The Iceberg Theory and Our Decisions

The Iceberg Theory and Our Decisions

Last update: 05 March, 2017

Hemingway’s Iceberg Theory has been applied throughout history to different areas from literature to human resources, and we present to you today this theory applied to the field of psychology.

Hemingway’s theory in psychology is to say that we only deal with that which we perceive with the naked eye. The rest goes unnoticed, which can be compared with an iceberg. That is, there is a conscious part of the information, but there is also another unconscious part.

Imagine you are traveling in a boat, and in the distance you catch sight of an iceberg, you look at it, and what do you see? A mass of ice. But, underneath that iceberg is another gigantic mass of ice hidden from our view which maintains it and keeps it solid.

When we look at the reality we have before our eyes, we see the surface, the visible. This, according to the iceberg theory, is only 20% of the total. And the rest? That corresponds to the unconscious part: 80% of the total. This can be compared to the ins and outs of our mind and all its processes that we do not see.


As an example, think of the many times we convince ourselves of an idea, and we stubbornly follow the easy path. This option would be one that supports or favors our idea. We no longer try to figure out if we are confused or wrong, but rather we just seek information to support and defend our hypothesis.

Why don’t we try to check to see if what we are choosing is false? Why is it that most of the time we do not debate about costs or benefits?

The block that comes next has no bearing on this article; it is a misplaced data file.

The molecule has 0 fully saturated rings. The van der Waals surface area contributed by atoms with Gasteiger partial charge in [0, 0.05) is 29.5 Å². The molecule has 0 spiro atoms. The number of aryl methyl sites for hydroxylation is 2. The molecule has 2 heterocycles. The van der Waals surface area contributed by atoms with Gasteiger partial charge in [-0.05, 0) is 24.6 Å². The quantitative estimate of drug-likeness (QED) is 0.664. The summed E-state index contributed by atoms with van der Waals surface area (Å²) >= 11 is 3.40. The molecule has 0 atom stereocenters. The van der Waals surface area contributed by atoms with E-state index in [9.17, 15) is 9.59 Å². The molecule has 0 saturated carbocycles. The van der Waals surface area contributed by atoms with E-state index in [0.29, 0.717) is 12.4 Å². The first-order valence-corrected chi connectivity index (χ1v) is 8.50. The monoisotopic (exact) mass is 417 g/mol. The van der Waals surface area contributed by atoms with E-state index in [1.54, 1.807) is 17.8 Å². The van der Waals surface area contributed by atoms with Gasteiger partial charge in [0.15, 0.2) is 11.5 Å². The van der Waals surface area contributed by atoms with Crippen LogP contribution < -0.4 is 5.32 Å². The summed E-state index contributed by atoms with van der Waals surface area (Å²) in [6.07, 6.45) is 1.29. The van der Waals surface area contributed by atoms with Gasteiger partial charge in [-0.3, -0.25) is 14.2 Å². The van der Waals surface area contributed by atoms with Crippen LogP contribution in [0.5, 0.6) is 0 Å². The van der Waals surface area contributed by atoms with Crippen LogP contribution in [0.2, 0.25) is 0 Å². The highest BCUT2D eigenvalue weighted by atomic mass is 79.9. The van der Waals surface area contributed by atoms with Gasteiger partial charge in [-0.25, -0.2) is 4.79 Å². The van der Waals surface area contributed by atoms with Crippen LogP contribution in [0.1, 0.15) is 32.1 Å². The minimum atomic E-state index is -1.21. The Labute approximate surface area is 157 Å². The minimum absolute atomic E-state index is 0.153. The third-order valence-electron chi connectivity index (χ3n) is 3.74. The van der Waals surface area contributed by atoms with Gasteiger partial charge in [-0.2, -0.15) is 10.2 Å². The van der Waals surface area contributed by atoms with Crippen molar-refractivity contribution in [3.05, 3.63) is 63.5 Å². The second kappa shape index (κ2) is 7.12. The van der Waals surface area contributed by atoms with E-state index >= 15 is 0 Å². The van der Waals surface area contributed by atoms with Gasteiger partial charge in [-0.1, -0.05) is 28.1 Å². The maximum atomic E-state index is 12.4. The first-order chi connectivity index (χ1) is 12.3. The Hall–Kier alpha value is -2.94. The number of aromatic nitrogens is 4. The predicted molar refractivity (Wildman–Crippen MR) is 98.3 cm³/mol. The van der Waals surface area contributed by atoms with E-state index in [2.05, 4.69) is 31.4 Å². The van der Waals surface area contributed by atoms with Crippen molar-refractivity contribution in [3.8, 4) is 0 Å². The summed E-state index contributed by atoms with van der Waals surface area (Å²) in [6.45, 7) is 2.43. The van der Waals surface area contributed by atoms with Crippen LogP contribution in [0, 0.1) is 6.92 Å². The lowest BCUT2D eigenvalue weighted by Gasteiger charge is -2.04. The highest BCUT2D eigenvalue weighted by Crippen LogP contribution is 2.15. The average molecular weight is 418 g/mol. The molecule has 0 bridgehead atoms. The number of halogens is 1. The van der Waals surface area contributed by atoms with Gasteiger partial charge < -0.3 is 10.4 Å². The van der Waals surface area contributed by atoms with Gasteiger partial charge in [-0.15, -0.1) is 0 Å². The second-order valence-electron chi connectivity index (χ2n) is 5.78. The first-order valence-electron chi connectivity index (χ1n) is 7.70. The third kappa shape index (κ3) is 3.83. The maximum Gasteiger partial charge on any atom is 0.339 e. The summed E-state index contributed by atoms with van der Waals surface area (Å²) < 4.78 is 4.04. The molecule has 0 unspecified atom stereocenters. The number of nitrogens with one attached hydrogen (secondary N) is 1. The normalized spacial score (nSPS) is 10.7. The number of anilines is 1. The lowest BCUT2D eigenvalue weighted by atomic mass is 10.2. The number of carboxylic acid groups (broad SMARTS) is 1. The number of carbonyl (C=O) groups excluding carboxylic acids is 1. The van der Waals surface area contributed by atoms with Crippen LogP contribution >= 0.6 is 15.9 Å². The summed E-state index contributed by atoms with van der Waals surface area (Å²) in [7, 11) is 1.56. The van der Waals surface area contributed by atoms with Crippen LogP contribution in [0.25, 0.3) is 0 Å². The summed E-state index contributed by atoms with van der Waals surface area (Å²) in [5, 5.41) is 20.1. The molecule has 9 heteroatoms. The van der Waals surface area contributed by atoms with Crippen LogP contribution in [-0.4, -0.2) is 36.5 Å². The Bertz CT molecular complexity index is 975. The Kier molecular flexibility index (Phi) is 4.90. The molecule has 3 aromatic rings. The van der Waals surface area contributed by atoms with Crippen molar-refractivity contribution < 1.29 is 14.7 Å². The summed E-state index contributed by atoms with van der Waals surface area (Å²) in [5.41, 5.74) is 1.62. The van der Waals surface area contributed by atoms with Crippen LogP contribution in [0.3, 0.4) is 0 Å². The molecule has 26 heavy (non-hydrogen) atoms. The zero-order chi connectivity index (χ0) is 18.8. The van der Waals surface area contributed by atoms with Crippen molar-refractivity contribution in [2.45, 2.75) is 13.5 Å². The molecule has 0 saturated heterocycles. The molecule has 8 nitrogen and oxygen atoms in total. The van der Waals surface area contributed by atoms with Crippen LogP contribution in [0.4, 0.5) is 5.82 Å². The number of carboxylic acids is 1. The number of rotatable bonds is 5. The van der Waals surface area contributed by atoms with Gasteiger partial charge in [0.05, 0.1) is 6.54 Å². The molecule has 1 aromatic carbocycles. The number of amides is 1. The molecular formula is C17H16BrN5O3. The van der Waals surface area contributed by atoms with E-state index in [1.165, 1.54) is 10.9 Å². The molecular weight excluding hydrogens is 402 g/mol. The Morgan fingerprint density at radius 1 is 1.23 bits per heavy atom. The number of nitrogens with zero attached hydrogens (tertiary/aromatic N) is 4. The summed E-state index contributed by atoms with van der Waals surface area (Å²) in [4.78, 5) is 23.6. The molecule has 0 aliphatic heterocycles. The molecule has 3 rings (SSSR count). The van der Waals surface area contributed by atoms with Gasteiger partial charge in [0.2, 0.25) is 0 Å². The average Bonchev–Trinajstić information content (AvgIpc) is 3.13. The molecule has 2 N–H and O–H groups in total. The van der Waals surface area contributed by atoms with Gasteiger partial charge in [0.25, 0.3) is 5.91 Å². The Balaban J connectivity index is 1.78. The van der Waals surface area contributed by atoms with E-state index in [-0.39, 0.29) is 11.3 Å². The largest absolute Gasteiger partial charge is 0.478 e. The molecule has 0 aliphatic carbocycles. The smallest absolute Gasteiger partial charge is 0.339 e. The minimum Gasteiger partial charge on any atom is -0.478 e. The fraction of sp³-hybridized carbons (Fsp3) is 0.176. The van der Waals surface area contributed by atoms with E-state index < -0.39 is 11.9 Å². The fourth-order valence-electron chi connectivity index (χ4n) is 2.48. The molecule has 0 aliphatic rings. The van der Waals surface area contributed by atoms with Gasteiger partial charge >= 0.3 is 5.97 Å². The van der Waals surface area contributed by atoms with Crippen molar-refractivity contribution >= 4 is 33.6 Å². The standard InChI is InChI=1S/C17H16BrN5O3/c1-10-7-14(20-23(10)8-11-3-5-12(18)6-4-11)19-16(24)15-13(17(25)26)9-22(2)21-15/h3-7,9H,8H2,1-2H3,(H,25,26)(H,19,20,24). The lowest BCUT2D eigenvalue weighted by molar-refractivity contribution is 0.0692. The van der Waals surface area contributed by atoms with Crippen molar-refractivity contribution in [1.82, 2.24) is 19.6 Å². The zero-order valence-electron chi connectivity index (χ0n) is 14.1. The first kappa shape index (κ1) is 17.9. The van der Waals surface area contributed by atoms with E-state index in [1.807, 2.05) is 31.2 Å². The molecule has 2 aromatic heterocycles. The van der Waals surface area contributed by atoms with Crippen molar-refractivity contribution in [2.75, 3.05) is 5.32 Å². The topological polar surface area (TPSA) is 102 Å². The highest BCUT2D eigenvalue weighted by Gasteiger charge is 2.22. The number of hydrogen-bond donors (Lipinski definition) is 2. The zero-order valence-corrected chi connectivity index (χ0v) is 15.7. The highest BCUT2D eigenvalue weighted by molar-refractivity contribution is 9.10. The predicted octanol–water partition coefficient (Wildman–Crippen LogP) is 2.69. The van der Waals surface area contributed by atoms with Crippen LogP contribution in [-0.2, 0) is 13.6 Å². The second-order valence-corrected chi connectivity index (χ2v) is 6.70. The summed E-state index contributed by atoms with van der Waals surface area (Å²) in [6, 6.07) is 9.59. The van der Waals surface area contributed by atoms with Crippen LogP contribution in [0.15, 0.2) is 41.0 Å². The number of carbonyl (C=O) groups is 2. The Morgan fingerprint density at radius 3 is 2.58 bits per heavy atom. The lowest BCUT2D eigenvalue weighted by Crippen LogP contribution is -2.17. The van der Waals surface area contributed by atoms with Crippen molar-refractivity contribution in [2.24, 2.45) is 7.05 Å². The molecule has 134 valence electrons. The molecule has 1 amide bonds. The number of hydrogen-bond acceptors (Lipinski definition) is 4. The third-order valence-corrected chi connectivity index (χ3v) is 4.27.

Could it be that after making a sudden decision, new questions and problems come to light that we had not taken into account? We as human beings tend to run a program of cognitive economy  by  which we choose the information that requires less effort and is related to our way of seeing life.

For example, we believe that a situation has been created by different issues. For example, my friend told me such a thing because she wants to be like me, because she’s envious of me, because she cannot bear the fact that I’ve had so much luck in my life… And actually, it may have been for many other causes, but we’re so convinced of what we have created, and any comments that come to mind we relate to our hypothesis.

Remember that most of the time we maneuver hypotheses and conclusions based on the information we have, which is not nearly the total information that exists. Caution with decision-making!

This text is provided for informational purposes only and does not replace consultation with a professional. If in doubt, consult your specialist.